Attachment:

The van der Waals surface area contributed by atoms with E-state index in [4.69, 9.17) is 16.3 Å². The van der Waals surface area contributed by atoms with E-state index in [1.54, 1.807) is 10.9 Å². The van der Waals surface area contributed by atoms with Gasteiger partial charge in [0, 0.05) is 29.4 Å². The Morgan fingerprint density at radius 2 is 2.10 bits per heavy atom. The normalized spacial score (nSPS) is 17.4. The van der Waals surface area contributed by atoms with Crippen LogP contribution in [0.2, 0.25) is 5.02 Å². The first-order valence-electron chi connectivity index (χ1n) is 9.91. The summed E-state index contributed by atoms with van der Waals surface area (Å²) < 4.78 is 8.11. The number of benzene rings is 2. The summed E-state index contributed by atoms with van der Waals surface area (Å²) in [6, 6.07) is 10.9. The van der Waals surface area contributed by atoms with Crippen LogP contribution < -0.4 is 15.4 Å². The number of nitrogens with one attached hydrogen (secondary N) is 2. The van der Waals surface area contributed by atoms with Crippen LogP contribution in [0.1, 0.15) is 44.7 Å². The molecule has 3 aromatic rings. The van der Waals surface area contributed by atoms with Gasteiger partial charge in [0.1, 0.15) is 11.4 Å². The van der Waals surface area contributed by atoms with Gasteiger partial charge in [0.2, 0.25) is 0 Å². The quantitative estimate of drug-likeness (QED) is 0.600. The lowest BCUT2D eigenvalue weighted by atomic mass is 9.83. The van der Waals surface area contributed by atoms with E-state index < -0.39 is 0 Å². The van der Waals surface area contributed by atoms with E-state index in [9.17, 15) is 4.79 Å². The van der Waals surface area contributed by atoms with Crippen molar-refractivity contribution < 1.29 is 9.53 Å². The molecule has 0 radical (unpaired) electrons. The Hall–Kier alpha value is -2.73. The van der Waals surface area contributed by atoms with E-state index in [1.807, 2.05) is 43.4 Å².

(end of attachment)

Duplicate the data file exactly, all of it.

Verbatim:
The van der Waals surface area contributed by atoms with E-state index in [4.69, 9.17) is 16.3 Å². The van der Waals surface area contributed by atoms with E-state index in [1.54, 1.807) is 10.9 Å². The van der Waals surface area contributed by atoms with Gasteiger partial charge in [0, 0.05) is 29.4 Å². The Morgan fingerprint density at radius 2 is 2.10 bits per heavy atom. The normalized spacial score (nSPS) is 17.4. The van der Waals surface area contributed by atoms with Crippen LogP contribution in [0.2, 0.25) is 5.02 Å². The first-order valence-electron chi connectivity index (χ1n) is 9.91. The summed E-state index contributed by atoms with van der Waals surface area (Å²) < 4.78 is 8.11. The number of benzene rings is 2. The summed E-state index contributed by atoms with van der Waals surface area (Å²) in [6, 6.07) is 10.9. The van der Waals surface area contributed by atoms with Crippen LogP contribution < -0.4 is 15.4 Å². The number of nitrogens with one attached hydrogen (secondary N) is 2. The van der Waals surface area contributed by atoms with Crippen LogP contribution in [0.1, 0.15) is 44.7 Å². The molecule has 3 aromatic rings. The van der Waals surface area contributed by atoms with Gasteiger partial charge in [0.1, 0.15) is 11.4 Å². The van der Waals surface area contributed by atoms with Gasteiger partial charge in [0.2, 0.25) is 0 Å². The quantitative estimate of drug-likeness (QED) is 0.600. The lowest BCUT2D eigenvalue weighted by atomic mass is 9.83. The van der Waals surface area contributed by atoms with E-state index < -0.39 is 0 Å². The van der Waals surface area contributed by atoms with E-state index in [9.17, 15) is 4.79 Å². The van der Waals surface area contributed by atoms with Crippen molar-refractivity contribution < 1.29 is 9.53 Å². The molecule has 0 radical (unpaired) electrons. The Hall–Kier alpha value is -2.73. The van der Waals surface area contributed by atoms with E-state index in [1.807, 2.05) is 43.4 Å².